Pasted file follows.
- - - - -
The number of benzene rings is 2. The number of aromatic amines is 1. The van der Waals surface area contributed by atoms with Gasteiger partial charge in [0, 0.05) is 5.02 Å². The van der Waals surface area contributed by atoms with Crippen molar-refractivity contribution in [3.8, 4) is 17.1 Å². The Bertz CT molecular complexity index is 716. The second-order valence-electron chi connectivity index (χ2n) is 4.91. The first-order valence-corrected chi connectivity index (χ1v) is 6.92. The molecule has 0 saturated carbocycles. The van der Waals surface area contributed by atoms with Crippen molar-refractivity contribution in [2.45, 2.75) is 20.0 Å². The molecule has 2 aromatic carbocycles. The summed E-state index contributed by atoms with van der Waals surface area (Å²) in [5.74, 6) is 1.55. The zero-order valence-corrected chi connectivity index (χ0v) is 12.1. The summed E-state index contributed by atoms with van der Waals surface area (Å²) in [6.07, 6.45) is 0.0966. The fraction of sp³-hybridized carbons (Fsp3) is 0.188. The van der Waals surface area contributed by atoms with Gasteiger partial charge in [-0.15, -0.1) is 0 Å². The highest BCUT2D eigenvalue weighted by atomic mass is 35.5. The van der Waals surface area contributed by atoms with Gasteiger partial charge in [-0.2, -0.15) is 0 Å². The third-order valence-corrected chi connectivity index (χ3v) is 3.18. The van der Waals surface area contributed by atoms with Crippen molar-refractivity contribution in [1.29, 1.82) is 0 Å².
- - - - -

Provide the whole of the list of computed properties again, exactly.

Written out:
The number of benzene rings is 2. The number of aromatic amines is 1. The van der Waals surface area contributed by atoms with Gasteiger partial charge in [0, 0.05) is 5.02 Å². The van der Waals surface area contributed by atoms with Crippen molar-refractivity contribution in [3.8, 4) is 17.1 Å². The Bertz CT molecular complexity index is 716. The second-order valence-electron chi connectivity index (χ2n) is 4.91. The first-order valence-corrected chi connectivity index (χ1v) is 6.92. The molecule has 0 saturated carbocycles. The van der Waals surface area contributed by atoms with Crippen molar-refractivity contribution in [2.45, 2.75) is 20.0 Å². The molecule has 2 aromatic carbocycles. The summed E-state index contributed by atoms with van der Waals surface area (Å²) in [5.74, 6) is 1.55. The zero-order valence-corrected chi connectivity index (χ0v) is 12.1. The summed E-state index contributed by atoms with van der Waals surface area (Å²) in [6.07, 6.45) is 0.0966. The fraction of sp³-hybridized carbons (Fsp3) is 0.188. The van der Waals surface area contributed by atoms with Gasteiger partial charge in [-0.15, -0.1) is 0 Å². The highest BCUT2D eigenvalue weighted by atomic mass is 35.5. The van der Waals surface area contributed by atoms with Gasteiger partial charge in [-0.2, -0.15) is 0 Å². The third-order valence-corrected chi connectivity index (χ3v) is 3.18. The van der Waals surface area contributed by atoms with Crippen molar-refractivity contribution in [1.29, 1.82) is 0 Å².